Clergy Domestic Violence : LUSENET : A.M.E. Today Discussion : One Thread

I understand that the AME Church voted on issues of importance at the general conference. domestic violence is a serious issue. our former pastor was jailed for beating his wife several times until she was put in the hospital. i wont mention his or her name here but she is a talented young woman we all loved. the members complained and all that happened, he told people it was his wifes fault because she was crazy even though we knew it was not so and then the bishop moved him to another church. later we found out that he has been moved from 6 churches, 4 episcopal districts and 3 different wives for the same exact thing. now he is in another episcopal district and has an opportunity to do the same thing. not to mention steal money from the church and charge cars, stereo systems and computers to the churchs name without their consent. my question is: what stand does the ame church take on domestic violence? will we allow people to keep ruining the reputation of the ame church by doing this? what hope is there for a young person like me. many times i have thought about non denominational churches because these things affect us all.

-- Anonymous, July 17, 2004


Alicia, thank you for bringing up this extremely important issue "Domestic Violence". I would like to comment on the issue. My mother died when she was 28, I was 7 years old at the time. Her body was found in lake erie, in clevland,ohio. She was my father's third wife and all 3 of wives died. The police suspected my father had murdered my mother, but had no proof, and he told everyone she killed herself. We will never know the truth. My father was a deacon in the baptist church. The point I want to make it that domestic violence occurs in churches, offices, communities etc.

And it affects families! Children lives are altered, I have shared my story many times in workshops I give to get information out to the public. Until we start talking about it, there will be no change.

Our church needs young people to speak out. One area that also receives little attention is dating abuse. Teenage girls, are being beat up by their boyfriends, the girls have no one to talk to, and in this culture where women are called "whores" (ho)and portrayed as sexual objects in video's. We are not seen as human and I fear the numbers of domestic violence abuse in our young people will soar.

Alycia be pro-active talk to the wms in your church put on programs about domestic violence. You can use someone's home, meet in a coffee shop etc.

Thank you for raising our consciousness, this is one of the very reasons we need you to stay in the denomination.

-- Anonymous, July 17, 2004

Thank you Alicia, for raising such an important issue. I agree with Rev. Denise, domestic violence is an issue in every walk of life, and every denominational or non-denominational entity. The AME Church does have a mechanism to address this issue within the confines of the Annual Conference, however people within the church must be brave enough to file the appropriate charges and see the process through to the end.

-- Anonymous, July 17, 2004

I agree with Rev. Freeman. Talk about this issue in all our meetings and then file charges with the authorities and see to it that appropriate action is taken. Encourage the victims to report the abuse to the Police. Any man/person that will strike or even put his hands on a woman in anger is not fit to be a minister of the gospel. I know from exoerience that the aurhorities are reluctant to prosecute a minister but you can put pressure on them by reporting it to the local and if necessary National Media. Most largeer cities have support groups who will assist abused spouses. I will list some of the groups later.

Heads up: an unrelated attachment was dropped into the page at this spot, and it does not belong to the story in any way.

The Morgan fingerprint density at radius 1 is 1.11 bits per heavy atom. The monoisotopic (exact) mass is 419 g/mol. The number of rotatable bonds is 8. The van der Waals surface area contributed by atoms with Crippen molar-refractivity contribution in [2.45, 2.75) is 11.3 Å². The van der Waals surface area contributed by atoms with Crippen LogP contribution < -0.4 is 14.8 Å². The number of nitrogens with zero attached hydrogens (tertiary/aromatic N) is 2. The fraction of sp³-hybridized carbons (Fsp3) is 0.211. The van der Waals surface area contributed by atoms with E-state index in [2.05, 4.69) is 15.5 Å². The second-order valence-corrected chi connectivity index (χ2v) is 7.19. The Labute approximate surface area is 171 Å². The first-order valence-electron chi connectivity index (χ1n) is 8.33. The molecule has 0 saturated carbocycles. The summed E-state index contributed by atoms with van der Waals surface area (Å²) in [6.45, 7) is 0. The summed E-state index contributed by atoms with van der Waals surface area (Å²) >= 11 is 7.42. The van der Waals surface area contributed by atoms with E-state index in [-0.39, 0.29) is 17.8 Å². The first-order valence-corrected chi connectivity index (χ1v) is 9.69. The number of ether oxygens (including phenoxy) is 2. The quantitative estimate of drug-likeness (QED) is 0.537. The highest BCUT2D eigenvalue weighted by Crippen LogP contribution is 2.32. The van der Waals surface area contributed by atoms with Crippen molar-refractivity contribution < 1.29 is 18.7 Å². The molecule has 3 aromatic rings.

-- Anonymous, July 17, 2004

Denise I'm very sorry to hear about your mother. There was a pastor in a local AME church in my area who used to abuse his wife. She finally died of a brain aneurysm at 42 y.o.

-- Anonymous, July 18, 2004

Kirk, thank you for your kind words regarding my mother. My brother killed himself at age 23 after years of abuse and the loss of my mother. He jumped into Lake erie.

I am sorry about the pastor's wife who died. It is only when we tell others the devasting affects domestic abuse has on the whole family, will we get the courage to speak out and also the courage to help those who are abused.

-- Anonymous, July 18, 2004

The stories told are sad indeed. This is question begs to call attention to an issue that was brought at general conference. Upon discussion of clergy retirements one of the recommendations was that upon conviction of a felony crime the individual would forfeit the right to his/her retirement. This was briefly ammended and the motion passed. It concerned me that no one had an objection to leave this very important clause in the retirement policey. Those of us who work in corporate america live by this same rule on a dailey basis. It baffles me that we as a zion do not expect our clergy, leaders to live at a higher standard and example. The judiciary process within our zion is questionable at best as well. The theory that only clergy shall judge clergy is contemptable. The lay are stock holders in this zion which requires for the clergy who in effect are employees of the church to answer before the body. Let's be honest, if I'm a pastor stealing money from the church and another brother/sister in the ministry comes before me on the same charges, I am least likely to convict. Our legal process within the church is soft and ineffective. Because it is a religious organization, the courts touch with gentle gloves if at all. My rhetoric is to say that we must develop a system that forces individuals to answer to such crimes within the church and work with government so that these individuals face the same penalties as someone without the collar.